For this week’s assignment, we had to create some sort of paper circuit display using: copper tape, a watch cell battery, & some LEDs. In my case it was all those listed items plus some alligator clamps. The purpose of this assignment is to give us a very basic understanding of how electrons flow to make a circuit.
Instead of making a paper display with LEDs, I decided to do something a little more engaging. I made a small time version of the board game “Battleships” where the players used alligator clamps to scout for enemy “ships”(red LED). A player uses their alligator clamp to find enemy ships by clamping down on a positive end of the opponent’s LED. If it clamps onto an enemy ship the LED will light up red, if they miss the LED will light white. Instead of mimicking the 100 square board that Battleships has, I only did 9 squares so that I would be able to get the point of the design across.
To the left is the first version of the battleship board. The copper tape can be seen intended to make the 3×3 grid. I have an arbitrary LED at the bottom right of the copper box which I used to test the circuit. The placement of the watch battery servers a structural purpose by weighing down the paper flaps when the board is standing up. Once the player taps the positive side of the LED, the circuit is completed and the LED lights up.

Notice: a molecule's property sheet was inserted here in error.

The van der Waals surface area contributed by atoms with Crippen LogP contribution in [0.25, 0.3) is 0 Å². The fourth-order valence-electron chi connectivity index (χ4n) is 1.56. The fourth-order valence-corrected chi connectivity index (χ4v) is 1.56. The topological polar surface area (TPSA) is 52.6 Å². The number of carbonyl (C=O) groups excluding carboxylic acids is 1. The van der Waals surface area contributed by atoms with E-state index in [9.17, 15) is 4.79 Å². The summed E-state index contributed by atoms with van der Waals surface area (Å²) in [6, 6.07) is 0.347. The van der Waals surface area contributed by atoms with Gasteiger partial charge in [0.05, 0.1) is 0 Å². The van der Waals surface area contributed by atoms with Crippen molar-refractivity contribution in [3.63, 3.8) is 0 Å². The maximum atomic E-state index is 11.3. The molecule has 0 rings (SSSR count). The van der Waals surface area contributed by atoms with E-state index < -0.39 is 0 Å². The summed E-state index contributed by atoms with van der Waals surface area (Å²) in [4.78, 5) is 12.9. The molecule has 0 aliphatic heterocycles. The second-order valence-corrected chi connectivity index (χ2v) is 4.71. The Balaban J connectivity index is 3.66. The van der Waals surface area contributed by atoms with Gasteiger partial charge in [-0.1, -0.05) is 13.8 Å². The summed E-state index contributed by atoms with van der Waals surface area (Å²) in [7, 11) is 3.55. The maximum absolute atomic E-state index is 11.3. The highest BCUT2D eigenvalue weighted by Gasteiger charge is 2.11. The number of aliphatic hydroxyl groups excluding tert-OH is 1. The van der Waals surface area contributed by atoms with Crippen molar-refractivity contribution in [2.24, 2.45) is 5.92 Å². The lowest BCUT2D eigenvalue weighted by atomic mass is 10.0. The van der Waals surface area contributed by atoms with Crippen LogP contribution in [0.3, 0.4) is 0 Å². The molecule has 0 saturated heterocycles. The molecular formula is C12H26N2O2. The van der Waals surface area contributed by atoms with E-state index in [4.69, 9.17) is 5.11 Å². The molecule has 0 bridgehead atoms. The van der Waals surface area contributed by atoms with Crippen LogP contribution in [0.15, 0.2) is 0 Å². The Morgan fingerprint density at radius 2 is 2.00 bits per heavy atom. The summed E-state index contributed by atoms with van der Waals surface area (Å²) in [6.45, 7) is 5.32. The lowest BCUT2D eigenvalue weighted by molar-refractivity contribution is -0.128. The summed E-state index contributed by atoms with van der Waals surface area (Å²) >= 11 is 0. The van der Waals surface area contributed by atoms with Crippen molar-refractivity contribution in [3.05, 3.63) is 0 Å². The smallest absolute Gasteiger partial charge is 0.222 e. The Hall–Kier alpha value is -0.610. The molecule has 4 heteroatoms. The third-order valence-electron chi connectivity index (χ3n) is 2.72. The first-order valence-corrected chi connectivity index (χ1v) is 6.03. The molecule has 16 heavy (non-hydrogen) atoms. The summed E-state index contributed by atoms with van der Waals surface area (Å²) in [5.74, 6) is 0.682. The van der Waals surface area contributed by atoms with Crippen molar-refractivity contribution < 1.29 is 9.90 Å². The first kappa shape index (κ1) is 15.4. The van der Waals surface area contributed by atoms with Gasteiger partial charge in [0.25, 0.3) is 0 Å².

I learned a couple things from making this prototype. For starters, terrible spot for the alligator clamp. The clamp being at the bottom of the paper made it difficult for the whole board to stand up. Also, paper is a poor material for making things stand up on their own so the jump to construction paper was made. Finally, I learned that completing the circuit while using another piece of metal, that is not the top of the watch cell battery, made completing the circuit inconsistent. So, I had to anchor the clamps to the actual board.
Pictured above in the blurry picture on the left and the clear picture on the right is the final form of the pseudo Battleship game. The LEDs on the paper have their positive side sticking through the paper so that the opposing player can clamp on to it while the negative side sits under copper tape waiting to be completed. I moved the clamp position from the bottom of the paper to the side of the board. This allows for not only a better structure, but also looks nice. From these pictures, one can see how this method could be applied to a large board for a real game of Battleships. Overall the project went well and turned out better than I thought it would.
Working with circuits was harder than I thought it would be! I’d like to think I am good at design, but when it comes to circuits I have no clue. I typically do not go for the most basic idea/what is assigned at a base level. So, thinking of something was the most challenging part of this assignment. My issue with circuits might stem from me not being able to visualize what is going on within the circuit. The water analogy seems to be the best visualization but, it just doesn’t do it for me. Doing projects like these could help my situation.